They began by occupying Greenpeace’s offices in London before a protest at London’s Parliament Square.
In the UK, the movement wants the government to ‘tell the truth’ and declare a climate and ecological emergency; reduce greenhouse gas emissions to net zero by 2025 and stop biodiversity loss.
In Australia, protesters patted themselves on the back for allowing an ambulance to cross their lines.
But a woman broke down in tears this week as rowdy climate change protesters barred her from reaching the home of her mum who died on Sunday.
‘I just want to get to the home so I can start organising all the clean-up, medicines and drugs that are there from the palliative care and the hospital bed that mum died in, and I’m sitting here,’ she told A Current Affair. ‘D**kheads, I don’t even know what they’re on about, what’s it for?’
The program also interviewed an elderly man who had been prevented from getting to hospital.
‘What a joke, won’t let people go around their own business,’ he said. ‘I’ve got an appointment for cancer at St Vincents, I’ve got to walk and I’m not allowed to go up there. They won’t let me go. What a joke.’
In Brisbane, protesters brought dozens of buses to a halt along a main road used to access one of its busiest hospitals.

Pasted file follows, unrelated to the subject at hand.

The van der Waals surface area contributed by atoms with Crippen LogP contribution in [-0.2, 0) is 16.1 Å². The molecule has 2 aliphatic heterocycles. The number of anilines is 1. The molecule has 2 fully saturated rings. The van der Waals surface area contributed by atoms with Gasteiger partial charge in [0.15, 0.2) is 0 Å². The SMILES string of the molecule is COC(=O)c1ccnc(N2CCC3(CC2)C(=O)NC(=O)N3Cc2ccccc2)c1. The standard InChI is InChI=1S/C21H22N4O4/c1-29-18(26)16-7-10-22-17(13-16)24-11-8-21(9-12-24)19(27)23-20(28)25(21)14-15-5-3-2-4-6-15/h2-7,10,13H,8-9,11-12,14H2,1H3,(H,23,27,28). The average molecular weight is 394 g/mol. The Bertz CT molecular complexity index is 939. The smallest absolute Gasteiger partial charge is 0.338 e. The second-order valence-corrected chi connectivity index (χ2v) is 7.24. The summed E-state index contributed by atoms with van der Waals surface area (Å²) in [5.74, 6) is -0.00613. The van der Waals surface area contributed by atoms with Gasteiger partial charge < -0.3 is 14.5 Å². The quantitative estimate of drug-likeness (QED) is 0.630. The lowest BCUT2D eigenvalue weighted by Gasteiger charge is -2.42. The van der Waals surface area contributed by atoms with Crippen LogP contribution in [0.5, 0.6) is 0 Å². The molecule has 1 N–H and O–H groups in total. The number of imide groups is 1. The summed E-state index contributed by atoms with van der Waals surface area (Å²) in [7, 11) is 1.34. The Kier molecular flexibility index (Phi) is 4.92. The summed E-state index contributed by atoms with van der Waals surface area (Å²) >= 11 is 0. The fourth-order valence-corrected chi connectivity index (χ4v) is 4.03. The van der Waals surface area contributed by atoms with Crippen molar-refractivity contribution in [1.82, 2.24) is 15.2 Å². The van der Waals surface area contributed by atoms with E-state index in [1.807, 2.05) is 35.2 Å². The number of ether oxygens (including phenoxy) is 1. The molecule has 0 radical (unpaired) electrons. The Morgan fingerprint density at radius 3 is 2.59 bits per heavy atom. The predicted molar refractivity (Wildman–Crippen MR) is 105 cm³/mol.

Activists blocked the Greenslopes busway on Thursday morning as part of their week-long protest.
The busway services three of the city’s major hospitals; Lady Cliento, Mater Hospital and Princess Alexandra Hospital.
The buses were filled with healthcare workers on their way to work including a surgeon who was expected to be in the operating room for surgery at 9.30am.
Behind the scenes, protesters stated if people couldn’t get into a hospital because of them, it was their own fault.
‘If people tell you that protestors blocked access to hospitals or the like please remind them that climate change deniers are the ones who are responsible,’ an activist wrote.
‘If deniers accepted science facts and evidence then these protests would never have happened and there would be no disruption.
‘They are the ones responsible, they need to be adults and accept the blame.’
Activists brag on social media that they were kind enough to allow an ambulance pass its annoying lines
Television host Kerri-Anne Kennerley came under fire after she teed-off about protesters
Others tee-off at television host Kerri-Anne Kennerley, who slammed climate change protesters this week, suggesting motorists should ‘use them as a speed bump’.
Extinction Rebellion spokesman James Norman publicly condemned Kennerley’s comments, reminding everyone it was a ‘peaceful, non-violent organisation’.